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For many travelers in First Class, sipping a glass of premium Champagne is one of the best ways to enjoy the comforts of the cabin up front. What better way to unwind above the clouds than with a tall cool flute of superior-grade bubbly?

Not surprisingly, in the hypercompetitive world of onboard food and beverage provisioning, airlines try to outdo one another in the wine and spirits department. In this day and age you can snap up a case of perfectly serviceable Veuve Clicquot at Costco, but at 30,000 feet it’s a different story. After takeoff is when the decadence begins—well, in First Class anyway.

Herewith, 10 of the best First Class Champagne offerings, in our judgment. Note that Champagnes mentioned can vary according to flight route and aircraft. In deference to the beautiful and complicated country where Champagne was born, let’s start with Air France.

Air France: France’s flag carrier updates its wine list every two months and as for Champagne, in La Première it’s offered à la coupe—by the glass. You can expect the likes of Bollinger 2004 – La Grande Année (retail value around $200 a bottle) and Laurent Perrier Cuvée Rosé, pink and delicious with a retail value of around $80 a bottle, on board.

Aboard Air France’s A380 La Première cabin, Cuvée William Deutz 2000 (which retails for around $160 a bottle) has been served.

Lufthansa: German flag carrier Lufthansa’s “Vinothek Discoveries” program is overseen by sommelier Markus Del Monego, who according to the airline “regularly goes looking for very special wines, which he presents to our passengers under the slogan ‘Off the beaten track.'” In LH First, Look for such Champagnes as Veuve Clicquot La Grande Dame and Laurent Perrier Grand Siècle, which can retail for around $175 a bottle and $130 a bottle respectively.

Qantas: In first class, which it features on the Airbus A380 and some of its Boeing 747s, Qantas serves Taittinger Comtes De Champagne 2005 (retail value around $165 per bottle), Veuve Clicquot La Grande Dame and Pol Roger Cuvée Sir Winston Churchill (retail value around $195 per bottle).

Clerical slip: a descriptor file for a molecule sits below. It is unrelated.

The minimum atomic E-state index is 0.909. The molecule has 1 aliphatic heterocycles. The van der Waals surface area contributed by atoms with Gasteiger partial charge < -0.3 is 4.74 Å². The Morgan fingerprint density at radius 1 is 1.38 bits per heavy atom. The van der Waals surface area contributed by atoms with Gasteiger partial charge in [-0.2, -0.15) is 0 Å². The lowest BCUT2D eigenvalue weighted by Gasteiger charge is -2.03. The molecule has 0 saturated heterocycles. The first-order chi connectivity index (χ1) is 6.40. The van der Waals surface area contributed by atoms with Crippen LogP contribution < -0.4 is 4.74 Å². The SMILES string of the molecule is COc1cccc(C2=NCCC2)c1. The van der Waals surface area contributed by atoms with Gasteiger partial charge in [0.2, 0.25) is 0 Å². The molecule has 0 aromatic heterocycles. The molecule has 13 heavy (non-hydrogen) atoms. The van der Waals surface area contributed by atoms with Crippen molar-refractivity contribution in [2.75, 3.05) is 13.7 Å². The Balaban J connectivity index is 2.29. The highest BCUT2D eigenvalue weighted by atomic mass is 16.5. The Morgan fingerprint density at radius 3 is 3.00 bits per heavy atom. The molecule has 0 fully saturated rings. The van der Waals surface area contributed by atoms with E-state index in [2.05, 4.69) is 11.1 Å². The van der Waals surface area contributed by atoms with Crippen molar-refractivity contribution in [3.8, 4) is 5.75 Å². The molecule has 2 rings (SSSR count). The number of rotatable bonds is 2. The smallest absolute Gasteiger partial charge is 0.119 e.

Emirates: Emirates is an airline that prides itself on, and has spent a fortune on, its vast range of wines. In Emirates First Class we’re talking Dom Pérignon 2006 (retail value approx. $160 a bottle) and the even more exclusive Dom Pérignon P2, which on the ground retails for north of $400 a bottle.

Japan Airlines: JAL’s wine wunderkinds Kenichi Ohashi (Master of Wine) and Motohiro Okoshi have impeccable tastes when it comes to serving up the bubbly. Louis-Roederer’s Crystal Brut—whose “afternote lingers as you glide through the stratosphere,” the airline notes—goes for about $220 a bottle in stores.The Japanese flag carrier has served the pricey Salon Blanc de Blancs Le Mesnil 2002 in First Class on some routes—it normally retails for about $450 a bottle.

British Airways:  BA pours Laurent Perrier Grand Siècle, Laurent Perrier Rosé non-vintage (retailing for around $70 a bottle) and  Champagne Jacquart Brut Rosé (going for about $50 a bottle) in First. Also served is Camel Valley English Sparkling Wine. It comes from Cornwall and may not technically speaking be a Champagne—but the Cornish sparklers can hold their own against many a French varietal.

Singapore Airlines: In Singapore’s virtually peerless First Class you’ll enjoy Dom Pérignon 2006 and Krug Grande Cuvée (which generally goes for about $180 a bottle). By the way, the airline’s wine experts taste more than a thousand wines every year—hello, dream job?

Thai Airways: Dom Pérignon 2006 is  served Thai’s Royal First Class, found on the carrier’s Boeing 747s and A380s.

Korean Air: Savor a sip of Perrier-Jouët Belle Epoque in Korean’s First Class. A 2008 bottle retails for around $140.

Asiana: Aboard Asiana’s A380 First Class, Pol Roger Cuvée Sir Winston Churchill is served and you might also be able to swill some Champagne Barons de Rothschild, which retails for upwards of $125 a bottle and which TPG himself has been known to fancy.

 

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Editorial Disclaimer: Opinions expressed here are the author’s alone, not those of any bank, credit card issuer, airlines or hotel chain, and have not been reviewed, approved or otherwise endorsed by any of these entities.

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